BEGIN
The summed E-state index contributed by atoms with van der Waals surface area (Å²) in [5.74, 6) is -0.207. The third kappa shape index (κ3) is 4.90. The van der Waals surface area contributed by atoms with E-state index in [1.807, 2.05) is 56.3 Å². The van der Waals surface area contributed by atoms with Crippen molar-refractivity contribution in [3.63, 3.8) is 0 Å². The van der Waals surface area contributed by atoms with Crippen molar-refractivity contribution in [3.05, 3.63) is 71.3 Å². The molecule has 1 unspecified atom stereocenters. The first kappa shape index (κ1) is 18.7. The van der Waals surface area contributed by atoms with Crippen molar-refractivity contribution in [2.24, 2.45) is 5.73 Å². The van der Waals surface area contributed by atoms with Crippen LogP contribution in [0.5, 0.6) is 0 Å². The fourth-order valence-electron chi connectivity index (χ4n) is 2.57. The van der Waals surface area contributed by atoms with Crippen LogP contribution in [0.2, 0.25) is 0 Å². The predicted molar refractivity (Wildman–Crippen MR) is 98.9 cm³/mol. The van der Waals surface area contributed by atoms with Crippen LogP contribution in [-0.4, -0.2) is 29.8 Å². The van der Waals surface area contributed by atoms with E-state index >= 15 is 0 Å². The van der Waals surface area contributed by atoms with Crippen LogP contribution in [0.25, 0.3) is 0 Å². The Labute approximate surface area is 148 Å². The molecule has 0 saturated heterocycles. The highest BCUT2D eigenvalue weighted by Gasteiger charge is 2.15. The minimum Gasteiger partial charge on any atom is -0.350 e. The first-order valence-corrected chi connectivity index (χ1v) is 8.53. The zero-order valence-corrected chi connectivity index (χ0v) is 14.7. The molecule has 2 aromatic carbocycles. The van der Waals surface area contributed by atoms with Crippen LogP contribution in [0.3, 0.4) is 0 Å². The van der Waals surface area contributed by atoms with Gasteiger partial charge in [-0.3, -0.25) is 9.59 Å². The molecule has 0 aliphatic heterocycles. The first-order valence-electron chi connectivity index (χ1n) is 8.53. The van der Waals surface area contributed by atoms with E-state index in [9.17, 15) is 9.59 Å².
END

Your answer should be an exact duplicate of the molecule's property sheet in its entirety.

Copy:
The summed E-state index contributed by atoms with van der Waals surface area (Å²) in [5.74, 6) is -0.207. The third kappa shape index (κ3) is 4.90. The van der Waals surface area contributed by atoms with E-state index in [1.807, 2.05) is 56.3 Å². The van der Waals surface area contributed by atoms with Crippen molar-refractivity contribution in [3.63, 3.8) is 0 Å². The van der Waals surface area contributed by atoms with Crippen molar-refractivity contribution in [3.05, 3.63) is 71.3 Å². The molecule has 1 unspecified atom stereocenters. The first kappa shape index (κ1) is 18.7. The van der Waals surface area contributed by atoms with Crippen molar-refractivity contribution in [2.24, 2.45) is 5.73 Å². The van der Waals surface area contributed by atoms with Crippen LogP contribution in [0.5, 0.6) is 0 Å². The fourth-order valence-electron chi connectivity index (χ4n) is 2.57. The van der Waals surface area contributed by atoms with Crippen LogP contribution in [0.2, 0.25) is 0 Å². The predicted molar refractivity (Wildman–Crippen MR) is 98.9 cm³/mol. The van der Waals surface area contributed by atoms with Crippen LogP contribution in [-0.4, -0.2) is 29.8 Å². The van der Waals surface area contributed by atoms with E-state index >= 15 is 0 Å². The van der Waals surface area contributed by atoms with Crippen LogP contribution in [0.25, 0.3) is 0 Å². The Labute approximate surface area is 148 Å². The molecule has 0 saturated heterocycles. The highest BCUT2D eigenvalue weighted by Gasteiger charge is 2.15. The minimum Gasteiger partial charge on any atom is -0.350 e. The first-order valence-corrected chi connectivity index (χ1v) is 8.53. The zero-order valence-corrected chi connectivity index (χ0v) is 14.7. The molecule has 2 aromatic carbocycles. The van der Waals surface area contributed by atoms with Crippen LogP contribution in [0.3, 0.4) is 0 Å². The van der Waals surface area contributed by atoms with Gasteiger partial charge in [-0.3, -0.25) is 9.59 Å². The molecule has 0 aliphatic heterocycles. The first-order valence-electron chi connectivity index (χ1n) is 8.53. The van der Waals surface area contributed by atoms with E-state index in [9.17, 15) is 9.59 Å².